Inside this issue
End frame: “Bloom” by Peter Coskun
Huibo Hou chooses one of her favourite images
Huibo Hou, is a landscape photographer based in San Diego, California. Her interest in photography started back in 1999 as a hobbyist while working in the wireless communication industry. Landscape photography, especially in black and white, became the art medium that she is passionate about. She uses it as her creative outlet to express how she observes, interprets, and connects with nature.
It is almost impossible to choose just one image to write about since I constantly find inspiration in many great photographs almost on a daily basis. After some contemplation, I decided to choose American photographer Peter Coskun’s image Bloom. It is one of those images that I immediately gravitated towards and keep coming back to. It is also one of those images that made me slow down and dig a bit deeper, trying to figure out why it leaves me a long-lasting impression.
Like many landscape photographers, when I started learning photography, I was initially primarily drawn to photograph the grand landscape and chase the ultra-wide-angle dramatic visual effects. In later years, I realised that this is not the only way to photograph landscapes, and I slowly expanded my interest and focus from grand vistas to smaller scenes. Smaller scenes or nature abstracts, although sometimes harder to isolate and extract, present a lot more or even endless possibilities for creativity and help develop a personal vision. I also think they can often tell more unique stories compared with grand landscapes.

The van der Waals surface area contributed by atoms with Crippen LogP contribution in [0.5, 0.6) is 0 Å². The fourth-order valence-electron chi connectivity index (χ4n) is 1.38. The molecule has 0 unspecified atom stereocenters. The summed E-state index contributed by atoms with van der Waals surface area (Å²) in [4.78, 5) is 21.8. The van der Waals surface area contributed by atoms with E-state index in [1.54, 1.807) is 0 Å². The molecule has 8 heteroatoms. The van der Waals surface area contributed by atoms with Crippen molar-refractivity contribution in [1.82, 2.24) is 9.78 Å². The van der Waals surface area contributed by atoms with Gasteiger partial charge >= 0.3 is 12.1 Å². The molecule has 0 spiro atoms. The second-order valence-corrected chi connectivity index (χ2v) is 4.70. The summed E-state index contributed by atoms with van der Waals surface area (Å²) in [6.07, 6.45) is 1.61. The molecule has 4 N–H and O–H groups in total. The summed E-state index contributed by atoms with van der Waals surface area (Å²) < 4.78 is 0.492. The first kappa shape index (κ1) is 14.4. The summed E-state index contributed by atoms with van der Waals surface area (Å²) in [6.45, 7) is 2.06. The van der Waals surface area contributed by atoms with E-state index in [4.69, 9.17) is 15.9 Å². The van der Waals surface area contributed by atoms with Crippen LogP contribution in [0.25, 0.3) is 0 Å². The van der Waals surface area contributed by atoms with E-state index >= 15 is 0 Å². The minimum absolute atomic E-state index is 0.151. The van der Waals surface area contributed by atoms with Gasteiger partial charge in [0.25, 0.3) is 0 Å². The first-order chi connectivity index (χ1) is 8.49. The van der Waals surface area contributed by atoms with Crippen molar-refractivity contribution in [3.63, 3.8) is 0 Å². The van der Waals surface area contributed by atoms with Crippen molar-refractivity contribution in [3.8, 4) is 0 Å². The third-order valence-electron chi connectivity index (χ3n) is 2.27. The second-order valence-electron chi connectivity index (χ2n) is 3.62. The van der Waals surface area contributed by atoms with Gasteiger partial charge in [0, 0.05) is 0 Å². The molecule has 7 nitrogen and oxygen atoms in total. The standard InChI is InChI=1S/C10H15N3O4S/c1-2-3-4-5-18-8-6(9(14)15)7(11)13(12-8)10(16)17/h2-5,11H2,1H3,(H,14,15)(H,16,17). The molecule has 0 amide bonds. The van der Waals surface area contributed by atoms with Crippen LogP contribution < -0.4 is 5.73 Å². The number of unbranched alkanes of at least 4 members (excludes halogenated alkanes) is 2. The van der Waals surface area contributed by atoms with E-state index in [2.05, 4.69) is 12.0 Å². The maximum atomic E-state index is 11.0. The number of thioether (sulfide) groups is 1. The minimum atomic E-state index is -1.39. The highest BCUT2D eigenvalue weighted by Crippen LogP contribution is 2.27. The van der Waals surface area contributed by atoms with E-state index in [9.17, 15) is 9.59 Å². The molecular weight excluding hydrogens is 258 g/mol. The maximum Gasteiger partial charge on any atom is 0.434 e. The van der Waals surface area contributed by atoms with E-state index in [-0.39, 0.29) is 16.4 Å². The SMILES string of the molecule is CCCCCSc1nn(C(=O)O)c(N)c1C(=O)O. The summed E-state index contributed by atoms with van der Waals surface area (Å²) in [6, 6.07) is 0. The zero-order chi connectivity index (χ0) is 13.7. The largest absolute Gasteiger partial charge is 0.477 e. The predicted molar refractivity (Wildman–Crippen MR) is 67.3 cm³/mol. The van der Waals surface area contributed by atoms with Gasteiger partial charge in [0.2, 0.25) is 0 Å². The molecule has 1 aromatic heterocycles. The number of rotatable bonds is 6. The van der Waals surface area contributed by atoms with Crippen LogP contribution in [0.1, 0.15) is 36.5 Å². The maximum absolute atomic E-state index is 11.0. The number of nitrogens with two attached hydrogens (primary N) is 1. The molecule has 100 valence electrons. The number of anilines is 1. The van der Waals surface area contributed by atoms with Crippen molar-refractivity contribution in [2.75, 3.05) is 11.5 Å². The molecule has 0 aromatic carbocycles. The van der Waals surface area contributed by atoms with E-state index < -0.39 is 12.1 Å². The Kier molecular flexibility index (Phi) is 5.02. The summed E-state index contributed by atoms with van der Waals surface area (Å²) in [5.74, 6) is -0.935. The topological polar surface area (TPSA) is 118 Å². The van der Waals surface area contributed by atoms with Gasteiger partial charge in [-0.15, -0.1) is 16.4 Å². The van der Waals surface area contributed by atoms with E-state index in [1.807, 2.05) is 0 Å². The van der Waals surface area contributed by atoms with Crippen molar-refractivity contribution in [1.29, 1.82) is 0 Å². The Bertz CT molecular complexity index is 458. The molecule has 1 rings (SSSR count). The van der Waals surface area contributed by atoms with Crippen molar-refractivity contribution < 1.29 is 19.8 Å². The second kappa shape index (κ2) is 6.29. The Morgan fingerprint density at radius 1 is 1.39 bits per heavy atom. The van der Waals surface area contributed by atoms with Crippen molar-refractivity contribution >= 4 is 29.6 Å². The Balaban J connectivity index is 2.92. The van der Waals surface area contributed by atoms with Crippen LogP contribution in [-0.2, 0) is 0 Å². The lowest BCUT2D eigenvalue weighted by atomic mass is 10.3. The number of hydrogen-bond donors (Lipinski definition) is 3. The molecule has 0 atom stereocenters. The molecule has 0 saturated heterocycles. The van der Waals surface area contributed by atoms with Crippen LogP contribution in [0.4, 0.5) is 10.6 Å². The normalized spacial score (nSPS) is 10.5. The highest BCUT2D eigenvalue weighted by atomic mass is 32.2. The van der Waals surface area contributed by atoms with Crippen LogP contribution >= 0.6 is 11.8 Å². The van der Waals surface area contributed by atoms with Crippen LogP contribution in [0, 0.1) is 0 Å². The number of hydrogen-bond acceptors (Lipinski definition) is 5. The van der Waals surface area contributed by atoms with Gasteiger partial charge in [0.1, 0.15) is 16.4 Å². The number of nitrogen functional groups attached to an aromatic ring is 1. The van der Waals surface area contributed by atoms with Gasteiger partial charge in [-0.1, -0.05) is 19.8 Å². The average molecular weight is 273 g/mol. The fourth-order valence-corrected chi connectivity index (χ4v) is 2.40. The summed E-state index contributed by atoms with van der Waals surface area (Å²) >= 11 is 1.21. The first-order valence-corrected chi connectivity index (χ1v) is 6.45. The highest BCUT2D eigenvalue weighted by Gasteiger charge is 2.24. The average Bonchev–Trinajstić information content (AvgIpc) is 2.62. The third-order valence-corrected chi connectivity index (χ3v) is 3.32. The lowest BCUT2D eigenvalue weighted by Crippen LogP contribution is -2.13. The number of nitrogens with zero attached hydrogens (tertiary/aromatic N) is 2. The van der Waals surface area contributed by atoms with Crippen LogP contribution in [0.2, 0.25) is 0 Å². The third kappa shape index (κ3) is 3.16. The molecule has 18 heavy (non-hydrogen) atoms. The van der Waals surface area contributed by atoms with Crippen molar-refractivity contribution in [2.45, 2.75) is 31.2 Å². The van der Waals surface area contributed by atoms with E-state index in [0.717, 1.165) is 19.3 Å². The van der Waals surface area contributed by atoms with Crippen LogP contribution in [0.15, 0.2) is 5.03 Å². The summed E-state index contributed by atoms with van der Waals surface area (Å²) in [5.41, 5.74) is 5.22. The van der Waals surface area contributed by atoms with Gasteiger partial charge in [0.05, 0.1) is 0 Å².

Mastering both grand landscapes and intimate small scenes is no easy feat. Each requires a different mindset. I say this because I myself am going through the learning curve. Peter Coskun’s portfolio demonstrates his proficiency in both. Based in Arizona, U.S., Peter has an impressive body of work that is specialised in his beloved southwest deserts, canyons, and mountains. His grand landscape work is jaw-droppingly beautiful, and his nature abstracts are equally captivating.